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Re: Valid XML and Schema Normative?

From: Joseph M. Reagle Jr. <reagle@w3.org>
Date: Thu, 27 Jul 2000 19:18:03 -0400
Message-Id: <3.0.5.32.20000727191803.013e1f58@localhost>
To: Ken Goldman <kgold@watson.ibm.com>
Cc: "IETF/W3C XML-DSig WG" <w3c-ietf-xmldsig@w3.org>
At 14:25 7/27/2000 -0400, Ken Goldman wrote:
 >We actually are considering using <SignatureProperties> as we try to
 >fit FSML into DSIG.  It's quite klunky because we designed FSML
 >assuming a smart card would be doing the signing.

BTW: I'd appreciate your thoughts on removing SignaturePropeteries as Gregor
noted it is superfluous to SignatureProperty [1].

[1] http://lists.w3.org/Archives/Public/w3c-ietf-xmldsig/2000AprJun/0188.html

 >All of this has to be done atomically inside the card, or the security
 >is easily compromised.  It's not clear whether the extra processing
 >can be done in a cheap smart card.
 >
 >Is there a good reason not to permit tags other then references in
 >SignedInfo?  I can see that it's elegant the way it is, but why is
 >opening SignedInfo dangerous.
 >
 >In our application, if the smart card can't do the operation
 >atomically, we will have to trust the host application, which is
 >certainly dangerous.

Hi Ken, this is a good report on your experience. This aspect is one of the
earliest design principles:

2.2. XML-signatures are generated from a hash over the canonical form of a
signature manifest. (In this document we use the term manifest to mean a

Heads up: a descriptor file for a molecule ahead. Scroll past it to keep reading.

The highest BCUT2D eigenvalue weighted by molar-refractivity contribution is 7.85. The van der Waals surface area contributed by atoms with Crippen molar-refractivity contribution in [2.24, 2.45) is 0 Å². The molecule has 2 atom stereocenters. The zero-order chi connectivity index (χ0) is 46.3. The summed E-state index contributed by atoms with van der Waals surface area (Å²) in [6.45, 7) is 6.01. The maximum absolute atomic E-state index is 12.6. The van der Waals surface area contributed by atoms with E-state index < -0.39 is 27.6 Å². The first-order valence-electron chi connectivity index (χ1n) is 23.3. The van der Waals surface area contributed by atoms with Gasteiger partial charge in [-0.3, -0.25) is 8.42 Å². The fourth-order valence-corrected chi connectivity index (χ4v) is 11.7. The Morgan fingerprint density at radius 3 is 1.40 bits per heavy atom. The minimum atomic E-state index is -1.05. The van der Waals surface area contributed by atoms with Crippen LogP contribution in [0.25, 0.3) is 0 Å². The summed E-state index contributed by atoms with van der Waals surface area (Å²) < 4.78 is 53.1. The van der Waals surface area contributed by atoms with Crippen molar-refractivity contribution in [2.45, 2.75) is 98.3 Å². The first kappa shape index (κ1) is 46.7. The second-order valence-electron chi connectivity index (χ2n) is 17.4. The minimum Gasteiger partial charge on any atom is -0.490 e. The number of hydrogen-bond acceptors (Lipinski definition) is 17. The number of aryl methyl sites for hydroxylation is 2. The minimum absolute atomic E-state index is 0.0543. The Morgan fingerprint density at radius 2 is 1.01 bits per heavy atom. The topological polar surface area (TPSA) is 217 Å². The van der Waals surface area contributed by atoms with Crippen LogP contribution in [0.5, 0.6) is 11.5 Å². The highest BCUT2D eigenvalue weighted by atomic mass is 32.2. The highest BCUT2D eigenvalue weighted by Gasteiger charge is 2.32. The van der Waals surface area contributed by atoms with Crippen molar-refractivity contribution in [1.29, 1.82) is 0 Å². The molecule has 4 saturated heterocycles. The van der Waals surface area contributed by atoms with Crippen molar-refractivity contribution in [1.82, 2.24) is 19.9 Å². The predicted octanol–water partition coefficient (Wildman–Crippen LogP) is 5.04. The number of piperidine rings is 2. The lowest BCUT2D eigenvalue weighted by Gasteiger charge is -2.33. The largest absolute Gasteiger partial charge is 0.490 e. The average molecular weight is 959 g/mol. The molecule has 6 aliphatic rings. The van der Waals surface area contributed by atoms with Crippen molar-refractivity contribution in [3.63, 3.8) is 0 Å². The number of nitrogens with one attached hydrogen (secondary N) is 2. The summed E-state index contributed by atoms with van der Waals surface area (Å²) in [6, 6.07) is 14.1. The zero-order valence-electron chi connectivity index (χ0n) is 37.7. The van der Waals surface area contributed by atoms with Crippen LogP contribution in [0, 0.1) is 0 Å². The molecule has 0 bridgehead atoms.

collection of references to the objects being signed. The specifications may
use the terms manifest, package or other terms differently from this
document while still meeting this requirement.) 
http://www.w3.org/TR/1999/WD-xmldsig-requirements-19991014.html

This is a result of:

0. For all Signature applications, implementing the SignedInfo processing
logic is very easy, there won't be any surprises. Taking advantage of
SignatureProperties is more complex, but that's commensurate with its
relative position to validating a simple signature.
1. The early data model [1] which attempted to associate the syntax with an
assertion (digraph) based data model. Consequently, someone could run a RDF
parser over our syntax and pick up the relations of these things.
2. We want to provide the ability not to include it in SignedInfo (it's own
Digest or C14N Methods), consequently, supporting within and without is
unecessarily redundant. (Instead of supporting "inline" signature, and all
the others, the WG decided to choose the single method.)
3. It's proved useful in the rat-hole prone debate of Signature semantics.
If you have something to say about the signature, that is external to our
defintion of what a XML Signature is, place it outside of SignedInfo.

While I appreciate your implementation concerns this is a core design
principle that I don't think is likely to change at this point. (Though if
others have thoughts based on your experience they should weigh in.)


[1]
http://www.w3.org/TR/2000/WD-xmldsig-core-20000711/xmldsig-datamodel-20000112
.gif

_________________________________________________________
Joseph Reagle Jr.   
W3C Policy Analyst                mailto:reagle@w3.org
IETF/W3C XML-Signature Co-Chair   http://www.w3.org/People/Reagle/
Received on Thursday, 27 July 2000 19:18:05 GMT

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